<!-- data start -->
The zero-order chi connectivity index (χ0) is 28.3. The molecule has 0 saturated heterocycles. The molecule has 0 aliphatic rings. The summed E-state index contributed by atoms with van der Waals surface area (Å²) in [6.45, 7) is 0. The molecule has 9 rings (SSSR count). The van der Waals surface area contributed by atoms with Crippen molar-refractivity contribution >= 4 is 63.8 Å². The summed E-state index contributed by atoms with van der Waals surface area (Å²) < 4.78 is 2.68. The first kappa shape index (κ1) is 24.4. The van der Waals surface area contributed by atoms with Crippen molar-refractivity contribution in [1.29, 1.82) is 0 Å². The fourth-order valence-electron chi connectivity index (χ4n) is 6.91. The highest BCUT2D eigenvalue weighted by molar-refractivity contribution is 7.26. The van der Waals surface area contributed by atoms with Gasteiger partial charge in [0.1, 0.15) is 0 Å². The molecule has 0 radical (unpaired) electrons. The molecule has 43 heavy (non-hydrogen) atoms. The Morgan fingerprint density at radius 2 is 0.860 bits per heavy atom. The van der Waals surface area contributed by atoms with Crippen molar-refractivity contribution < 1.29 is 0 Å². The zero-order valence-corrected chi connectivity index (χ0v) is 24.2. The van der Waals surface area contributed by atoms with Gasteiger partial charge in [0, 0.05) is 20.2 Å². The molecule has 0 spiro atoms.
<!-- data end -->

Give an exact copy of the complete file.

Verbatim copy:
The zero-order chi connectivity index (χ0) is 28.3. The molecule has 0 saturated heterocycles. The molecule has 0 aliphatic rings. The summed E-state index contributed by atoms with van der Waals surface area (Å²) in [6.45, 7) is 0. The molecule has 9 rings (SSSR count). The van der Waals surface area contributed by atoms with Crippen molar-refractivity contribution >= 4 is 63.8 Å². The summed E-state index contributed by atoms with van der Waals surface area (Å²) < 4.78 is 2.68. The first kappa shape index (κ1) is 24.4. The van der Waals surface area contributed by atoms with Crippen molar-refractivity contribution in [1.29, 1.82) is 0 Å². The fourth-order valence-electron chi connectivity index (χ4n) is 6.91. The highest BCUT2D eigenvalue weighted by molar-refractivity contribution is 7.26. The van der Waals surface area contributed by atoms with Gasteiger partial charge in [0.1, 0.15) is 0 Å². The molecule has 0 radical (unpaired) electrons. The molecule has 43 heavy (non-hydrogen) atoms. The Morgan fingerprint density at radius 2 is 0.860 bits per heavy atom. The van der Waals surface area contributed by atoms with Crippen molar-refractivity contribution < 1.29 is 0 Å². The zero-order valence-corrected chi connectivity index (χ0v) is 24.2. The van der Waals surface area contributed by atoms with Gasteiger partial charge in [0, 0.05) is 20.2 Å². The molecule has 0 spiro atoms.